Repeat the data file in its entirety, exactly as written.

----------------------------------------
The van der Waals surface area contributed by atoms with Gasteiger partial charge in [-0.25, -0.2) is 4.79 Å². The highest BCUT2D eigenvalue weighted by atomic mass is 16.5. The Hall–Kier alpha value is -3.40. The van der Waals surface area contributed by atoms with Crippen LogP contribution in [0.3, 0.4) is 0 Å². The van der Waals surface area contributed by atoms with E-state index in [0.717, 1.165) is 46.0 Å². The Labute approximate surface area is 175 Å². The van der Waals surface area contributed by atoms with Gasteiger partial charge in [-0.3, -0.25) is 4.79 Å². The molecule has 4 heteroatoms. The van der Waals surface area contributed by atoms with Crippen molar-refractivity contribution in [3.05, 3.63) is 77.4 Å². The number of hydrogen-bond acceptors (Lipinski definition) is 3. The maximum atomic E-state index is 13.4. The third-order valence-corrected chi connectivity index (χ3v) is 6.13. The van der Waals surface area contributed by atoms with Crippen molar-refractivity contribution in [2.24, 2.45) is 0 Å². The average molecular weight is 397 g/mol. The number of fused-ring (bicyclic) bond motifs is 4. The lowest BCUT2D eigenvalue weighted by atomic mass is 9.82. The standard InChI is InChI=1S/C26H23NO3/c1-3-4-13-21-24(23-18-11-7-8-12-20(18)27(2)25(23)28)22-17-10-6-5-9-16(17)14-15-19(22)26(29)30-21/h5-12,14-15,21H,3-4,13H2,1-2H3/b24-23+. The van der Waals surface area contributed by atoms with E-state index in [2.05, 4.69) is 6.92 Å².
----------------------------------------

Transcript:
The van der Waals surface area contributed by atoms with Gasteiger partial charge in [-0.25, -0.2) is 4.79 Å². The highest BCUT2D eigenvalue weighted by atomic mass is 16.5. The Hall–Kier alpha value is -3.40. The van der Waals surface area contributed by atoms with Crippen LogP contribution in [0.3, 0.4) is 0 Å². The van der Waals surface area contributed by atoms with E-state index in [0.717, 1.165) is 46.0 Å². The Labute approximate surface area is 175 Å². The van der Waals surface area contributed by atoms with Gasteiger partial charge in [-0.3, -0.25) is 4.79 Å². The molecule has 4 heteroatoms. The van der Waals surface area contributed by atoms with Crippen molar-refractivity contribution in [3.05, 3.63) is 77.4 Å². The number of hydrogen-bond acceptors (Lipinski definition) is 3. The maximum atomic E-state index is 13.4. The third-order valence-corrected chi connectivity index (χ3v) is 6.13. The van der Waals surface area contributed by atoms with Crippen molar-refractivity contribution in [2.24, 2.45) is 0 Å². The average molecular weight is 397 g/mol. The number of fused-ring (bicyclic) bond motifs is 4. The lowest BCUT2D eigenvalue weighted by atomic mass is 9.82. The standard InChI is InChI=1S/C26H23NO3/c1-3-4-13-21-24(23-18-11-7-8-12-20(18)27(2)25(23)28)22-17-10-6-5-9-16(17)14-15-19(22)26(29)30-21/h5-12,14-15,21H,3-4,13H2,1-2H3/b24-23+. The van der Waals surface area contributed by atoms with E-state index in [2.05, 4.69) is 6.92 Å².